Facebook is planning to charge businesses to talk to customers on its WhatsApp messaging service as explores ways to monetise its 1 billion daily users.The app has recently introduced tools for smaller businesses that let them receive messages from customers and send them updates.The new features, available for testing, are currently free, but could be paid-for in the future, WhatsApp revealed.Facebook, which bought WhatsApp for $19bn (£14.6bn) in 2014, has grappled with ways to monetise the service without irritating users amid fears that revenue from its main news feed has slowed."We want to put a basic foundation in place to allow people to message businesses and for them to get the responses that they want," Matt Idema, WhatsApp's chief operating officer, told the Wall Street Journal."We do intend on charging businesses in the future."
Facebook is finally looking into cashing in on WhatsApp’s massive $22 billion acquisition deal.The Facebook-owned messaging service is planning to eventually start invoicing companies for recently introduced features that help bridge the gap between businesses and consumers, WhatsApp COO Matt Idema told Fox Business.“We want to put a basic foundation in place to allow people to message businesses and for them to get the responses that they want,” Idema said.“We do intend on charging businesses in the future.”Unlike Messenger which relies on advertising revenue, WhatsApps monetization model will involve streamlined communication features for fielding customer enquiries and sending out updates to followers.To help users tell apart businesses and individuals, the company is also rolling out dedicated verification badges.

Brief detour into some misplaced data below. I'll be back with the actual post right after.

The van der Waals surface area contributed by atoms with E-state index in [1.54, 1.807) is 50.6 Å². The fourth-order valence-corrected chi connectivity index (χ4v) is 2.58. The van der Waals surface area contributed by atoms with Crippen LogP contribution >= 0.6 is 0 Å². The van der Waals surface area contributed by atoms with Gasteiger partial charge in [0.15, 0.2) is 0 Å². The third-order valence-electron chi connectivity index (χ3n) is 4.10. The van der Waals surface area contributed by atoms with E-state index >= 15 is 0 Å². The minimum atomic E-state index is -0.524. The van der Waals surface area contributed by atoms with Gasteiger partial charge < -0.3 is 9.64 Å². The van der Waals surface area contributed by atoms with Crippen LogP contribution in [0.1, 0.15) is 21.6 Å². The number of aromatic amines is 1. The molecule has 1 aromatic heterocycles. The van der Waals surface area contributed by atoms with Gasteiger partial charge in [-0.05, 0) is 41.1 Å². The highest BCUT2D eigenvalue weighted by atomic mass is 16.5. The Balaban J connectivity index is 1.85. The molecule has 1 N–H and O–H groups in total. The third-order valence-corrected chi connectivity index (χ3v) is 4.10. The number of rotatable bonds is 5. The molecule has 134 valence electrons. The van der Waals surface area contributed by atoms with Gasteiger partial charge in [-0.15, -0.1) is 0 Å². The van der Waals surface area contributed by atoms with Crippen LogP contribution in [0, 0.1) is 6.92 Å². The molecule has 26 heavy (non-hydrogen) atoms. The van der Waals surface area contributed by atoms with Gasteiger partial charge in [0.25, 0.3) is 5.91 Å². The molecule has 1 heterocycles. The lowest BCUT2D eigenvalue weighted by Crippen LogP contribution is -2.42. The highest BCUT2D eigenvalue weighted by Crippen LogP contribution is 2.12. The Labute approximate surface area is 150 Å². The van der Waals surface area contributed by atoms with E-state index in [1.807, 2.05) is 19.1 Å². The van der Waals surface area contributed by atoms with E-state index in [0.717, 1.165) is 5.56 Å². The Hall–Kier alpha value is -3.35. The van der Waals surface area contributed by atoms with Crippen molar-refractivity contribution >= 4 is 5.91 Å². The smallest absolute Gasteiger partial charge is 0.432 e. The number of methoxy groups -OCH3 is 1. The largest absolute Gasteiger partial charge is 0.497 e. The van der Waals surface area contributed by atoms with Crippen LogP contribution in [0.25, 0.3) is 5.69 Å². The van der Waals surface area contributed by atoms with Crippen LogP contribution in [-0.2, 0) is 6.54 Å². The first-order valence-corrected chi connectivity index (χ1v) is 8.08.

WhatsApp today announced plans to launch an app that lets small businesses chat with customers.A software solution will also be made available that gives large companies, like banks and airlines, tools to manage conversations with customers and do things like share flight times, delivery notifications, and other updates.The news comes a week after information about verified business accounts began to appear on the WhatsApp site.Verified accounts will have a green badge next to them, while messages received from businesses will be in yellow.“WhatsApp has simplified communication for people around the world,” WhatsApp COO Matt Idema told VentureBeat in a statement.We’re looking forward to making it possible for people to connect with businesses in a fast and personal way, and giving businesses the tools to make that easier to do.”
Facebook s desktop retargeting solution, Facebook Exchange FBX , will soon meet its end.Instead FBX has been overshadowed by the newer Custom Audiences and Dynamic Ads capabilities.Dynamic Ads and Custom Audiences have mobile at their core and are delivering excellent results for businesses, so Facebook Exchange spending has shifted towards those solutions, said Matt Idema, VP monetization product marketing, Facebook in a statement.FBX has been a very successful platform for us, and over the past year, as we have seen consumers increasingly move to purchase and browse on mobile devices, Dynamic Ads have increased to become a more significant part of our mix over the past year, said Eric Eichmann, CEO of Criteo in a statement — adding that 5,000 of Criteo s customers are already using Dynamic Ads.With Dynamic Ads, marketers can retarget site or app visitors with specific or multiple products relevant to their browsing behavior.As questions arise about Facebook sealing access to its platform, Facebook is stressing the openness of the Facebook Ads API.